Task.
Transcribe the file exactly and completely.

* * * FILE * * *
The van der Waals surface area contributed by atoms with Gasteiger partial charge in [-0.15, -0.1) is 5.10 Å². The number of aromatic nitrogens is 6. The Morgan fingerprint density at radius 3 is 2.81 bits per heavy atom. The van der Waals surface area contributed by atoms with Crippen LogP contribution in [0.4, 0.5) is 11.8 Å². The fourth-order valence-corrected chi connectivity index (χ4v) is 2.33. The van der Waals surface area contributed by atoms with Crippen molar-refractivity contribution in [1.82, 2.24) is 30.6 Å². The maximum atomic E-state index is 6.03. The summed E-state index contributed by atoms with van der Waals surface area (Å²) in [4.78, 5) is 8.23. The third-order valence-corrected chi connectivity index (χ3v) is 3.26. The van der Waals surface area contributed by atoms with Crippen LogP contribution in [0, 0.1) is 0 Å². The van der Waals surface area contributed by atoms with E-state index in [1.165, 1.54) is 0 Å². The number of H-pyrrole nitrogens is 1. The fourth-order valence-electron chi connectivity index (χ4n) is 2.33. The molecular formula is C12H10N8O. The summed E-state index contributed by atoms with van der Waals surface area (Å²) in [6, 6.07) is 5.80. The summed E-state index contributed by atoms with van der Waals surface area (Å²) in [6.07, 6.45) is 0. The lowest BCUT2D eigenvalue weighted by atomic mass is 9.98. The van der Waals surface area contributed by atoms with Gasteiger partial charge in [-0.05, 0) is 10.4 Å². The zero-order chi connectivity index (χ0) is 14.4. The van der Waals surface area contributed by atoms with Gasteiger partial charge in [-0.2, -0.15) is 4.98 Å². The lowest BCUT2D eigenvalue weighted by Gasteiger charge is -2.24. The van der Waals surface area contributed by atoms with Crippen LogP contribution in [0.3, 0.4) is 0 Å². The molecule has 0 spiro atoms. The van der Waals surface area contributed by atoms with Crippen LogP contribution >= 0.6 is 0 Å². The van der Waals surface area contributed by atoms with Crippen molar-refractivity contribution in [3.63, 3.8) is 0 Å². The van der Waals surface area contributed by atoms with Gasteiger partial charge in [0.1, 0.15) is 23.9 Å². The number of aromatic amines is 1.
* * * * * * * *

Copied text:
The van der Waals surface area contributed by atoms with Gasteiger partial charge in [-0.15, -0.1) is 5.10 Å². The number of aromatic nitrogens is 6. The Morgan fingerprint density at radius 3 is 2.81 bits per heavy atom. The van der Waals surface area contributed by atoms with Crippen LogP contribution in [0.4, 0.5) is 11.8 Å². The fourth-order valence-corrected chi connectivity index (χ4v) is 2.33. The van der Waals surface area contributed by atoms with Crippen molar-refractivity contribution in [1.82, 2.24) is 30.6 Å². The maximum atomic E-state index is 6.03. The summed E-state index contributed by atoms with van der Waals surface area (Å²) in [4.78, 5) is 8.23. The third-order valence-corrected chi connectivity index (χ3v) is 3.26. The van der Waals surface area contributed by atoms with Crippen LogP contribution in [0, 0.1) is 0 Å². The van der Waals surface area contributed by atoms with E-state index in [1.165, 1.54) is 0 Å². The number of H-pyrrole nitrogens is 1. The fourth-order valence-electron chi connectivity index (χ4n) is 2.33. The molecular formula is C12H10N8O. The summed E-state index contributed by atoms with van der Waals surface area (Å²) in [6, 6.07) is 5.80. The summed E-state index contributed by atoms with van der Waals surface area (Å²) in [6.07, 6.45) is 0. The lowest BCUT2D eigenvalue weighted by atomic mass is 9.98. The van der Waals surface area contributed by atoms with Gasteiger partial charge in [-0.05, 0) is 10.4 Å². The zero-order chi connectivity index (χ0) is 14.4. The van der Waals surface area contributed by atoms with Gasteiger partial charge in [-0.2, -0.15) is 4.98 Å². The lowest BCUT2D eigenvalue weighted by Gasteiger charge is -2.24. The van der Waals surface area contributed by atoms with Crippen LogP contribution in [0.3, 0.4) is 0 Å². The molecule has 0 spiro atoms. The van der Waals surface area contributed by atoms with Crippen LogP contribution >= 0.6 is 0 Å². The van der Waals surface area contributed by atoms with Crippen molar-refractivity contribution in [3.63, 3.8) is 0 Å². The van der Waals surface area contributed by atoms with Gasteiger partial charge in [0.1, 0.15) is 23.9 Å². The number of aromatic amines is 1.